Kate Mackenzie Why are China and the US different?

From the latest BBC World Service survey, released this week:

The poll also shows that, in spite of the global recession, an average of 61% support their governments making investments to address climate change, even if these investments hurt the economy.

However, the poll finds that public opinion in the world’s two largest emitters of CO2 is more ambivalent. While the Chinese are the most likely to support government investments to address climate change even if these harm the economy (with 89% in favour), only 52% of Americans feel the same way. Also, the percentage of American (45%) and Chinese citizens (57%) who see climate change as “very serious” is below the 23-country average of 64%.

So why are China and the US different?

Economics would be an obvious factor to look at in international differences on attitudes to climate change. Although a great deal can be done through money-saving efficiency measures, avoiding dangerous levels of climate change will also cost substantial sums of money.

But a country’s wealth has surprisingly low correlation to its many of its citizens’ views on climate change, an unpublished paper by two political scientists, Yael Wolinsky-Nahmias and So Young Kim, found.

Fewer studies examined the influence of a country economic development on public opinion regarding climate change. Steve Brechin found no significant differences between more and less affluent countries in public knowledge of climate change (Brechin 2003). This is somewhat surprising given differences in access to information and media reach between some less developed countries and most developed countries.4

Wolinsky and Kim examined earlier iterations of the BBC World Service poll, and the 2007 Pew Global Attitudes survey – two of the only comprehensive international surveys on climate change. They found limited support for a link between concern about climate change and GDP:

In both figures, countries with higher GDP per capita generally show higher levels of “strong” concern about the effects of energy use (as indicated by “very concerned”), though such a pattern is less visible in the case of the responses about global warming as a very serious problem. The statistical analysis indeed shows an interesting difference between the two questions.5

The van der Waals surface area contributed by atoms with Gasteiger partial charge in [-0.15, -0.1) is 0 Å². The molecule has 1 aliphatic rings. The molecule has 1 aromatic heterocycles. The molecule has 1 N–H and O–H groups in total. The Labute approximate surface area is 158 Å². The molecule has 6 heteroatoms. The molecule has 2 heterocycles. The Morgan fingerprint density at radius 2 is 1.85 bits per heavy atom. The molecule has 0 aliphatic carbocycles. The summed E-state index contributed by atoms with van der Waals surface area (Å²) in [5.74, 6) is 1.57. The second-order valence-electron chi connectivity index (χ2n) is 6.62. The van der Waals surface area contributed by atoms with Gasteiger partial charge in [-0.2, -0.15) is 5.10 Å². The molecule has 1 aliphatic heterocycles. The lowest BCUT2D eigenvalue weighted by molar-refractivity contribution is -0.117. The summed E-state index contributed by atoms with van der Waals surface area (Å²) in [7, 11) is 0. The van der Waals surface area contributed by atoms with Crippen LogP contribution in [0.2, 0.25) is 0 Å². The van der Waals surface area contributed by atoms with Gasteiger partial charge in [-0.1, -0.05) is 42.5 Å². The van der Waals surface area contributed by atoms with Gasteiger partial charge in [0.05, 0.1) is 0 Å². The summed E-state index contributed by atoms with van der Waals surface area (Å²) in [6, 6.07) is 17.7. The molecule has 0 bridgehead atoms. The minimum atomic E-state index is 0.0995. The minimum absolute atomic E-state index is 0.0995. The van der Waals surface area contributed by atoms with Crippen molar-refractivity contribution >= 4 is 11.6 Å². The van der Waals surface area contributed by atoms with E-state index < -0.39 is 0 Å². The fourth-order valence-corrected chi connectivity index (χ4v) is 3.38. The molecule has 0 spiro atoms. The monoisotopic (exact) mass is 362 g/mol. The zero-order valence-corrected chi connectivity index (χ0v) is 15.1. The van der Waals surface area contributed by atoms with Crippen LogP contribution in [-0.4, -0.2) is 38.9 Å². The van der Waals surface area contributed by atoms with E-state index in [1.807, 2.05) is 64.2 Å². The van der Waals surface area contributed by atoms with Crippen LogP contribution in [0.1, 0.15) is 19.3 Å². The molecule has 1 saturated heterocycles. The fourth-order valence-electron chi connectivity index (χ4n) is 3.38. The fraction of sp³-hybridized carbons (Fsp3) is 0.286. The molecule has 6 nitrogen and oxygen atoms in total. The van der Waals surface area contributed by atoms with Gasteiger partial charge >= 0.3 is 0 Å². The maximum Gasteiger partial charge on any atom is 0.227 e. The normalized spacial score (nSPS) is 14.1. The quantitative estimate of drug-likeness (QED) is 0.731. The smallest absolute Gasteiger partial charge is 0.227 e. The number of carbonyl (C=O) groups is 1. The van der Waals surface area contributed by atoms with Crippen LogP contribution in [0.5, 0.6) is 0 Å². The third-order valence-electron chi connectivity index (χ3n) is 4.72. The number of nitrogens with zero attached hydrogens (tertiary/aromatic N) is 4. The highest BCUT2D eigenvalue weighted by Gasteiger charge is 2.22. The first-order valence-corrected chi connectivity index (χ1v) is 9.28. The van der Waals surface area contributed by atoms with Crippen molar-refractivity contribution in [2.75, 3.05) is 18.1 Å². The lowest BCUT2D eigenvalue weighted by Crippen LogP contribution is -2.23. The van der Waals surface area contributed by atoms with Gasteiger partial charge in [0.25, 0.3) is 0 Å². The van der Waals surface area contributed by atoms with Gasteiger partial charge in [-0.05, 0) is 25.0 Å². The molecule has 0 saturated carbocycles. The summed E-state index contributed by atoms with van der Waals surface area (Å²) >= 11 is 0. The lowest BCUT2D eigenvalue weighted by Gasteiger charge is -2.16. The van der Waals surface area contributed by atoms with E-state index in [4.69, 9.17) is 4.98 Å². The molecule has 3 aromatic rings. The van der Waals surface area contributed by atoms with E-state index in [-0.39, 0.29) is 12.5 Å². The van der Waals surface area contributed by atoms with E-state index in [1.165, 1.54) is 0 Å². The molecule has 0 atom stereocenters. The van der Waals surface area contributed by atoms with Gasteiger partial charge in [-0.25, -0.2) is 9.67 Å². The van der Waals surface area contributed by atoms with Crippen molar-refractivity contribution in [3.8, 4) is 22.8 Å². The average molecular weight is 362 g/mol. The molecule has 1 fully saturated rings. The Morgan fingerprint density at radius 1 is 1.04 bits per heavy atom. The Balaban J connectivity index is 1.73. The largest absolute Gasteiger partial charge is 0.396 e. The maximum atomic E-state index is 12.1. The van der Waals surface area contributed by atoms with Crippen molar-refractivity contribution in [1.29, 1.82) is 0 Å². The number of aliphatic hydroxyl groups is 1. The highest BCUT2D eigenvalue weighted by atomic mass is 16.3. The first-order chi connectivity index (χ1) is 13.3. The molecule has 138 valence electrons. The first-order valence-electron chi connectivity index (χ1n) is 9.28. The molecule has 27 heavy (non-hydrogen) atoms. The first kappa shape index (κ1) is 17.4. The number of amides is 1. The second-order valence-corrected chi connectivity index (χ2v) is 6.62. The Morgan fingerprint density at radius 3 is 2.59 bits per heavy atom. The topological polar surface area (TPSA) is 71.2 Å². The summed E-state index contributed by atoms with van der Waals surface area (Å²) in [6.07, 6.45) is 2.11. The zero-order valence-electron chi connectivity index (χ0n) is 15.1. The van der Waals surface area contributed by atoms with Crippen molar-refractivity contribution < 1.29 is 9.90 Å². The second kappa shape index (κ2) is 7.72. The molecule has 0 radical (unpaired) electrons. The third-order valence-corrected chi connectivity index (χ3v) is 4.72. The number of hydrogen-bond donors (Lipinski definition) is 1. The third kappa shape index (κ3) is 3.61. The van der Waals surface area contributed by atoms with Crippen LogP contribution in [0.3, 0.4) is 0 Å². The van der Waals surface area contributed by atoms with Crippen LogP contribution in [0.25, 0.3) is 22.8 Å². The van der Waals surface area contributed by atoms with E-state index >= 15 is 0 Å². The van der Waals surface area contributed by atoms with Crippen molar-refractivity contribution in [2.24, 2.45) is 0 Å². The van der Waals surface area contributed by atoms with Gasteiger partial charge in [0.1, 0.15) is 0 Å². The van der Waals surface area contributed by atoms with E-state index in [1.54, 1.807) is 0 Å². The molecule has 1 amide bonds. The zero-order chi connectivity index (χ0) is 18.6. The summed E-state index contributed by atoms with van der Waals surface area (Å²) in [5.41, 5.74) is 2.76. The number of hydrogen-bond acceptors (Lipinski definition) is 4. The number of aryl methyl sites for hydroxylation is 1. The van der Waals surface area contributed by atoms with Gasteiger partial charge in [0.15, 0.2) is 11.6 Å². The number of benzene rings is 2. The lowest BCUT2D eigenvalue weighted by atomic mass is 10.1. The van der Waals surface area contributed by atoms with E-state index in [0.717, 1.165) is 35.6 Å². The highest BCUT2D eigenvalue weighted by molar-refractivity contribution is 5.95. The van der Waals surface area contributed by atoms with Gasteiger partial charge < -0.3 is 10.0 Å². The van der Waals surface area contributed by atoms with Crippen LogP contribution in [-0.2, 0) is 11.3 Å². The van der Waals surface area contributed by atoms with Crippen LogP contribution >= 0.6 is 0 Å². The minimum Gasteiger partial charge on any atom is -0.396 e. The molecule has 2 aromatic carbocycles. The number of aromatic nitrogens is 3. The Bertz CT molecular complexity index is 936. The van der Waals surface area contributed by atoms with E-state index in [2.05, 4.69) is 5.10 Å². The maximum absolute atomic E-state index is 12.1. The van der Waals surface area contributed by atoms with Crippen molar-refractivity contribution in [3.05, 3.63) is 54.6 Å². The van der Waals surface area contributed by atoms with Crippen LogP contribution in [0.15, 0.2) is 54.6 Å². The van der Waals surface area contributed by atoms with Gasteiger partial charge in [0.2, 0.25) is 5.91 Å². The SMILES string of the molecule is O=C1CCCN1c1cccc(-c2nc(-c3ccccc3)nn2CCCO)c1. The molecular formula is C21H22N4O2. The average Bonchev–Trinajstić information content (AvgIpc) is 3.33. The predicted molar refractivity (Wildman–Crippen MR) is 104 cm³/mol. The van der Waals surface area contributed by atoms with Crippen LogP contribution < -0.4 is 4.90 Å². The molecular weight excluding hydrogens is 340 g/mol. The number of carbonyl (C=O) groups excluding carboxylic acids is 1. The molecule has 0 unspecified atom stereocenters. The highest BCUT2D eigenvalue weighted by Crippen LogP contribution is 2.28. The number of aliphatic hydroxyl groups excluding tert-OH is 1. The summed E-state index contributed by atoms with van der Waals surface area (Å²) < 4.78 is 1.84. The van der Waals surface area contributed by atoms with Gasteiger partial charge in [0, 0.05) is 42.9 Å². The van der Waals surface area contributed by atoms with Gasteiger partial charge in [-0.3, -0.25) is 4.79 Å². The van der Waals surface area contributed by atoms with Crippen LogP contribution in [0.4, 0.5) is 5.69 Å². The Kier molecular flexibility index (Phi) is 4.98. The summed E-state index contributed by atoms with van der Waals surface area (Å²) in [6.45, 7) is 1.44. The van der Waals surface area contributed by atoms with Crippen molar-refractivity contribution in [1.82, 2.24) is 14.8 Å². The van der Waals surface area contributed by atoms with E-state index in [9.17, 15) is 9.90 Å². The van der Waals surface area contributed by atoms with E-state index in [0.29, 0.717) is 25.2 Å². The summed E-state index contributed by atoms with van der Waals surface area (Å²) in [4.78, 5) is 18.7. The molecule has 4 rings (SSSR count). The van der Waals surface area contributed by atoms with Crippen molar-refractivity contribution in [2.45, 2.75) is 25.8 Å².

Questions more specifically about energy use and climate change, however, elicited a stronger correlation:

While Spearman’s rank correlation coefficient is relatively low and insignificant between the response rates for global warming as a very serious problem and GDP per capita, it is very large and significant between the response rates for energy use causing. This suggests that varying degrees of public concern about the threat of global warming across countries has little to do with a country.s level of economic development. In contrast, public concern about energy use causing climate change has a significant correlation with GDP per capita.

They write that bringing energy use into the equation “suggests a direct link between the respondents. everyday lives and the generally abstract issue of climate change” – so it’s perhaps not surprising that a stronger link to GDP is apparent when the issue of consumption is raised. However two countries were outliers in this respect: Brazil had a higher rate of rate of response about energy use causing global warming than its average GDP per capita would suggest while the US had a lower rate.

In fact the US tends to rate lower than other western developed countries on most levels – although the UK sometimes gives it a run for its money, as an FT Harris poll from a few months back suggests.

The new BBC World Service poll also showed that China is in some ways an outlier. Majorities in every other country surveyed favoured ‘strong action’ on climate change, but:

In comparison, Chinese opinion about Copenhagen favours a “moderate approach” involving “only gradual action” (49%) over a “leadership approach” (37%). In the United States, 36% favour a “moderate approach” and 14% oppose any agreement, outweighing the 46% of Americans who want their government to show leadership.

All this makes us wonder if a repeated reminders that you are in one of the world’s biggest polluting country is a factor stronger than GDP.

Related links:

Climategate, and why we disagree (FT Energy Source)
Why we don’t do much about climate change (FT Energy Source)